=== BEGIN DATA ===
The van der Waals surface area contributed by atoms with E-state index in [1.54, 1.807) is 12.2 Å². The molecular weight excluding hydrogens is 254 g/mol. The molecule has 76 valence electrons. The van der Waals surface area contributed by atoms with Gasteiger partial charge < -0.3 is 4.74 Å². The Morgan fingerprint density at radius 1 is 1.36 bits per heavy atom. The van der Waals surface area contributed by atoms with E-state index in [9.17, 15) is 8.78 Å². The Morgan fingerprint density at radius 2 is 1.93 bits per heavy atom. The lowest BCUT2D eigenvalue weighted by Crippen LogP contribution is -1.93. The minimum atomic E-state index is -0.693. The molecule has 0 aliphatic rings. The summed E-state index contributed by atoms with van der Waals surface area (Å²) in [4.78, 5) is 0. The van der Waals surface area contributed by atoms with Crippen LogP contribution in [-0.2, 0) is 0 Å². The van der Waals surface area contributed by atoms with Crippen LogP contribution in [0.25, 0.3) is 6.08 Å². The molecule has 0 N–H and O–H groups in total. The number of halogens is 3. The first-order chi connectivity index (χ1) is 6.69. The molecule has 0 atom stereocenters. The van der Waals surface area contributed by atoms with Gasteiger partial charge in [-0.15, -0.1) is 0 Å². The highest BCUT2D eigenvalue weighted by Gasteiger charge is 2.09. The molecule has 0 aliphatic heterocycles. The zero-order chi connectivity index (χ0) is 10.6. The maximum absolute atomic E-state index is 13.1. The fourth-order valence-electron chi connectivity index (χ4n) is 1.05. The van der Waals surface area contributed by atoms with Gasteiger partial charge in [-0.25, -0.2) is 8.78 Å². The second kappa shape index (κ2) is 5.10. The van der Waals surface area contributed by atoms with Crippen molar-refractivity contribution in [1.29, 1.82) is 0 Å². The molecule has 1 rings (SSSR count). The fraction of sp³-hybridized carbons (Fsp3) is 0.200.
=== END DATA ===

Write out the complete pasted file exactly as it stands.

The van der Waals surface area contributed by atoms with E-state index in [1.54, 1.807) is 12.2 Å². The molecular weight excluding hydrogens is 254 g/mol. The molecule has 76 valence electrons. The van der Waals surface area contributed by atoms with Gasteiger partial charge < -0.3 is 4.74 Å². The Morgan fingerprint density at radius 1 is 1.36 bits per heavy atom. The van der Waals surface area contributed by atoms with E-state index in [9.17, 15) is 8.78 Å². The Morgan fingerprint density at radius 2 is 1.93 bits per heavy atom. The lowest BCUT2D eigenvalue weighted by Crippen LogP contribution is -1.93. The minimum atomic E-state index is -0.693. The molecule has 0 aliphatic rings. The summed E-state index contributed by atoms with van der Waals surface area (Å²) in [4.78, 5) is 0. The van der Waals surface area contributed by atoms with Crippen LogP contribution in [-0.2, 0) is 0 Å². The van der Waals surface area contributed by atoms with Crippen LogP contribution in [0.25, 0.3) is 6.08 Å². The molecule has 0 N–H and O–H groups in total. The number of halogens is 3. The first-order chi connectivity index (χ1) is 6.69. The molecule has 0 atom stereocenters. The van der Waals surface area contributed by atoms with Gasteiger partial charge in [-0.15, -0.1) is 0 Å². The highest BCUT2D eigenvalue weighted by Gasteiger charge is 2.09. The molecule has 0 aliphatic heterocycles. The zero-order chi connectivity index (χ0) is 10.6. The maximum absolute atomic E-state index is 13.1. The fourth-order valence-electron chi connectivity index (χ4n) is 1.05. The van der Waals surface area contributed by atoms with Gasteiger partial charge in [-0.25, -0.2) is 8.78 Å². The second kappa shape index (κ2) is 5.10. The van der Waals surface area contributed by atoms with Crippen molar-refractivity contribution in [1.29, 1.82) is 0 Å². The molecule has 1 rings (SSSR count). The fraction of sp³-hybridized carbons (Fsp3) is 0.200.